My grandfather was the third oldest boy of the Dennis family and, as such, third in line to inherit the dairy farm. As a teenager in the late 1800’s he was constantly in trouble with his father for playing poker with the farm hands and winning too much of their paychecks! Since, by English tradition of primogeniture he would not likely inherit the family farm, my grandfather John Harry “Jack” Dennis, elected to take his poker winnings and go to America to seek his fortune at age 18. He crossed the Atlantic in steerage and endured the hassle of Ellis Island.
His older brother had emigrated to New York City a few years earlier and owned a small grocery. My grandfather made his way to the grocery from Ellis Island only to find that his brother was off on a vacation to the Catskills and the store manager had no knowledge or proof as to the identity of this stranger and, thus, could give him no aid. Jack saw a notice on a bulletin board that a New Jersey farmer was looking for farm hands. Needing money, he hired on with the New Jersey farmer for room and board and a wage of $5 per month… with a stipulation that he had to work a minimum of six months in order to qualify for the $30 total. Think about it, Micah was offered room and board and $30 a month in the first episode of “The Rifleman!”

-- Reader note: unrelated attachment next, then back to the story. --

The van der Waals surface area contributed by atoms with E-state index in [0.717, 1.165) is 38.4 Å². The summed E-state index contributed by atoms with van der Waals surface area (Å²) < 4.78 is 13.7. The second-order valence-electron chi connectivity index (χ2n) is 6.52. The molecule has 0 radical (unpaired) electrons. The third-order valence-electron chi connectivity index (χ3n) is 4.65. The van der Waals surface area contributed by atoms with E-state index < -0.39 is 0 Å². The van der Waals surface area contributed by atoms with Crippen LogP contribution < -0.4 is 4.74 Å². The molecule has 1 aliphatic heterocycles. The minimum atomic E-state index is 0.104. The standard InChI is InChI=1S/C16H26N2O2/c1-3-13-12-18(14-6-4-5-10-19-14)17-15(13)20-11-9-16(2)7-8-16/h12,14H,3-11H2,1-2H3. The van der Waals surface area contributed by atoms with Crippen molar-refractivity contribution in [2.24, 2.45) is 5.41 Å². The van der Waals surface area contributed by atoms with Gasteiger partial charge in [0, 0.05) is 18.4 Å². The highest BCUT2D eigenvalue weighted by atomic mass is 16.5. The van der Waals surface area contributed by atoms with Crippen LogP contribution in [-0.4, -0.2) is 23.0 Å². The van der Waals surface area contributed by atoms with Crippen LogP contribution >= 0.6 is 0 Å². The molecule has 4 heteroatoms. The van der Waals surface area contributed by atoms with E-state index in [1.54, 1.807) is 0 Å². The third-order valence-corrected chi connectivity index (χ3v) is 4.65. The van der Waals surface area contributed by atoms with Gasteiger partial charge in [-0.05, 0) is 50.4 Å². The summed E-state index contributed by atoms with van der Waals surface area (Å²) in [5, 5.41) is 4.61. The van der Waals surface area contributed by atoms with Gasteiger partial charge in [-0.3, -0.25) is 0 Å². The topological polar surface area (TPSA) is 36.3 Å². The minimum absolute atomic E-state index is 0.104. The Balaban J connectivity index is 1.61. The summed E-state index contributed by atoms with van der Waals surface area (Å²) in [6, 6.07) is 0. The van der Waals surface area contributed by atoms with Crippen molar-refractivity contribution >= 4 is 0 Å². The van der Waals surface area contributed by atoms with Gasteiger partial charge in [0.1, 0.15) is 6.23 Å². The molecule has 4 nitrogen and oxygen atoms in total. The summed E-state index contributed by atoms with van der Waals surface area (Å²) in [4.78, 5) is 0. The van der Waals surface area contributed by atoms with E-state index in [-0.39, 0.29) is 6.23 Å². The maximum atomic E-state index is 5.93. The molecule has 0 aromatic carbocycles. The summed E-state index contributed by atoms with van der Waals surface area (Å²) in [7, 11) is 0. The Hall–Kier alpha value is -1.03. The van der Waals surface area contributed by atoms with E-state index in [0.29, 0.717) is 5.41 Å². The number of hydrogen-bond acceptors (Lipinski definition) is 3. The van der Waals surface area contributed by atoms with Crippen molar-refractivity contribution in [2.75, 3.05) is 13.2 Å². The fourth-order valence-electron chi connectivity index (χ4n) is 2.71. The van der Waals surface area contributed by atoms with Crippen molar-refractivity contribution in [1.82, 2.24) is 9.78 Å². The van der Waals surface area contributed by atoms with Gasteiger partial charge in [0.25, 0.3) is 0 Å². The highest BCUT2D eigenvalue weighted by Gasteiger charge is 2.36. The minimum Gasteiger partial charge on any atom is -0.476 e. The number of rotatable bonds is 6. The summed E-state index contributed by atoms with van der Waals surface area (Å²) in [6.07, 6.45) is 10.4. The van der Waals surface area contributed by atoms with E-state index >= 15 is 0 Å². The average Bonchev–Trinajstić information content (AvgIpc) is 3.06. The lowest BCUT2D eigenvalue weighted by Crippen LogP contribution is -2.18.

Jack found life hard on the New Jersey farm. He had to be up before dawn to milk the cows and the workday was not finished until the sun was beginning to set. He was only allowed Sunday afternoons off and there was not a poker game to be had. So, on the eve of his last day of the six month qualifying period, he told the farmer that he wanted his $30 and would be moving on. The farmer was angry and swore at my grandfather calling him an ungrateful opportunist for leaving at his first opportunity. He then said that his work was not over until sundown of the next day. The next morning, the farmer drove his wagon into town. As the sun was going down on his final day, Jack packed up his gear and went to the main house. As he reached the first step, the farmer appeared on the front porch with a shotgun.
He told Jack not to come up the stairs or he would be shot. The farmer flung $30 in nickels and dimes into the dirt and said, “Now, there’s your money. Get your #@%*& off my property before the sun sets or I will shoot you as a trespasser.” Jack raked up the hard earned change with his fingers and walked the 35 miles to the nearest town in the dark. He had come to these shores in search of the American Dream and found a New Jersey Nightmare. With his small stake and his talent for playing cards, he boarded a train and went as far from New Jersey as the rails would allow… which took him to San Francisco.